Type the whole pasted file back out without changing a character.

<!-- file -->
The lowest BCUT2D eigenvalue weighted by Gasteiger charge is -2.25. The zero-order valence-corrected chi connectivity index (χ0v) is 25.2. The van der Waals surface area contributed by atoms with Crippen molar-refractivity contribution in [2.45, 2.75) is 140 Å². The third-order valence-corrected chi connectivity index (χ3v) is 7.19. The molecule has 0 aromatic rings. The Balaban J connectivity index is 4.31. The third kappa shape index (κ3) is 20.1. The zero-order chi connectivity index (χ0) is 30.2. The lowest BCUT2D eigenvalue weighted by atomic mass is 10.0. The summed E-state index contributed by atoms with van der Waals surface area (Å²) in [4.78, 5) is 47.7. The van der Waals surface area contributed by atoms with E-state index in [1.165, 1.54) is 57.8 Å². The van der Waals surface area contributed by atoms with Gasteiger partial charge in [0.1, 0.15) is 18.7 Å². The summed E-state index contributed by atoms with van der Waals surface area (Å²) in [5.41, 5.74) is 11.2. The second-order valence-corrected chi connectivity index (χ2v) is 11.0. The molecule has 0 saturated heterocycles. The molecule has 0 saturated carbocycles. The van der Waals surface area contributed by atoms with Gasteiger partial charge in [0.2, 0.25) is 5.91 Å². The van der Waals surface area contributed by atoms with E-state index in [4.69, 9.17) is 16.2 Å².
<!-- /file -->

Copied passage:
The lowest BCUT2D eigenvalue weighted by Gasteiger charge is -2.25. The zero-order valence-corrected chi connectivity index (χ0v) is 25.2. The van der Waals surface area contributed by atoms with Crippen molar-refractivity contribution in [2.45, 2.75) is 140 Å². The third-order valence-corrected chi connectivity index (χ3v) is 7.19. The molecule has 0 aromatic rings. The Balaban J connectivity index is 4.31. The third kappa shape index (κ3) is 20.1. The zero-order chi connectivity index (χ0) is 30.2. The lowest BCUT2D eigenvalue weighted by atomic mass is 10.0. The summed E-state index contributed by atoms with van der Waals surface area (Å²) in [4.78, 5) is 47.7. The van der Waals surface area contributed by atoms with E-state index in [1.165, 1.54) is 57.8 Å². The van der Waals surface area contributed by atoms with Gasteiger partial charge in [0.1, 0.15) is 18.7 Å². The summed E-state index contributed by atoms with van der Waals surface area (Å²) in [5.41, 5.74) is 11.2. The second-order valence-corrected chi connectivity index (χ2v) is 11.0. The molecule has 0 saturated heterocycles. The molecule has 0 saturated carbocycles. The van der Waals surface area contributed by atoms with Gasteiger partial charge in [0.2, 0.25) is 5.91 Å². The van der Waals surface area contributed by atoms with E-state index in [4.69, 9.17) is 16.2 Å².